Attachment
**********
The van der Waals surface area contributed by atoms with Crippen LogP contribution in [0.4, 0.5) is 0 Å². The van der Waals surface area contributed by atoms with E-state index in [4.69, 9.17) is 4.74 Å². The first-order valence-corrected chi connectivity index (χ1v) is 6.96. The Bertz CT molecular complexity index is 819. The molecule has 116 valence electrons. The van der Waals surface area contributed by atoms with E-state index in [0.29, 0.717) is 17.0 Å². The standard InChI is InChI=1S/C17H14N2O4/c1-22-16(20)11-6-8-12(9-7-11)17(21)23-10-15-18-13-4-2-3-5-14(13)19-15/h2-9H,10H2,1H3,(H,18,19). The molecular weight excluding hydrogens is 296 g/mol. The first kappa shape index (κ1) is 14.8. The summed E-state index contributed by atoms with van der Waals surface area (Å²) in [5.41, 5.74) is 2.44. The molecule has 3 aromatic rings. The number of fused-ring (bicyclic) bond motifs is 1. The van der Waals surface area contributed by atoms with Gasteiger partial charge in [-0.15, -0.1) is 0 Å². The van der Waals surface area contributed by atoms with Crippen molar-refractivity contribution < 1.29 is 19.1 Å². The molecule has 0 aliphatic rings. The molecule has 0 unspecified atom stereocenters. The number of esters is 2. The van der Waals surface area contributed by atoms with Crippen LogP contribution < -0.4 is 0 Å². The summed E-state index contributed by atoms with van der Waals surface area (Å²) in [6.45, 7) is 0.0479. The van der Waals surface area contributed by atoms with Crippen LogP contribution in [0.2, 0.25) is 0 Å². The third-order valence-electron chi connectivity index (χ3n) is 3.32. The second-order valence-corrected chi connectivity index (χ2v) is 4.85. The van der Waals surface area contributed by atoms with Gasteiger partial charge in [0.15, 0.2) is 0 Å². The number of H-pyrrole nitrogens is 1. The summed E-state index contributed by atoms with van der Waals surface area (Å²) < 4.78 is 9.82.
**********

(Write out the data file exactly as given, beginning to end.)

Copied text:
The van der Waals surface area contributed by atoms with Crippen LogP contribution in [0.4, 0.5) is 0 Å². The van der Waals surface area contributed by atoms with E-state index in [4.69, 9.17) is 4.74 Å². The first-order valence-corrected chi connectivity index (χ1v) is 6.96. The Bertz CT molecular complexity index is 819. The molecule has 116 valence electrons. The van der Waals surface area contributed by atoms with E-state index in [0.29, 0.717) is 17.0 Å². The standard InChI is InChI=1S/C17H14N2O4/c1-22-16(20)11-6-8-12(9-7-11)17(21)23-10-15-18-13-4-2-3-5-14(13)19-15/h2-9H,10H2,1H3,(H,18,19). The molecular weight excluding hydrogens is 296 g/mol. The first kappa shape index (κ1) is 14.8. The summed E-state index contributed by atoms with van der Waals surface area (Å²) in [5.41, 5.74) is 2.44. The molecule has 3 aromatic rings. The number of fused-ring (bicyclic) bond motifs is 1. The van der Waals surface area contributed by atoms with Gasteiger partial charge in [-0.15, -0.1) is 0 Å². The van der Waals surface area contributed by atoms with Crippen molar-refractivity contribution < 1.29 is 19.1 Å². The molecule has 0 aliphatic rings. The molecule has 0 unspecified atom stereocenters. The number of esters is 2. The van der Waals surface area contributed by atoms with Crippen LogP contribution < -0.4 is 0 Å². The summed E-state index contributed by atoms with van der Waals surface area (Å²) in [6.45, 7) is 0.0479. The van der Waals surface area contributed by atoms with Crippen LogP contribution in [0.2, 0.25) is 0 Å². The third-order valence-electron chi connectivity index (χ3n) is 3.32. The second-order valence-corrected chi connectivity index (χ2v) is 4.85. The van der Waals surface area contributed by atoms with Gasteiger partial charge in [0.15, 0.2) is 0 Å². The number of H-pyrrole nitrogens is 1. The summed E-state index contributed by atoms with van der Waals surface area (Å²) < 4.78 is 9.82.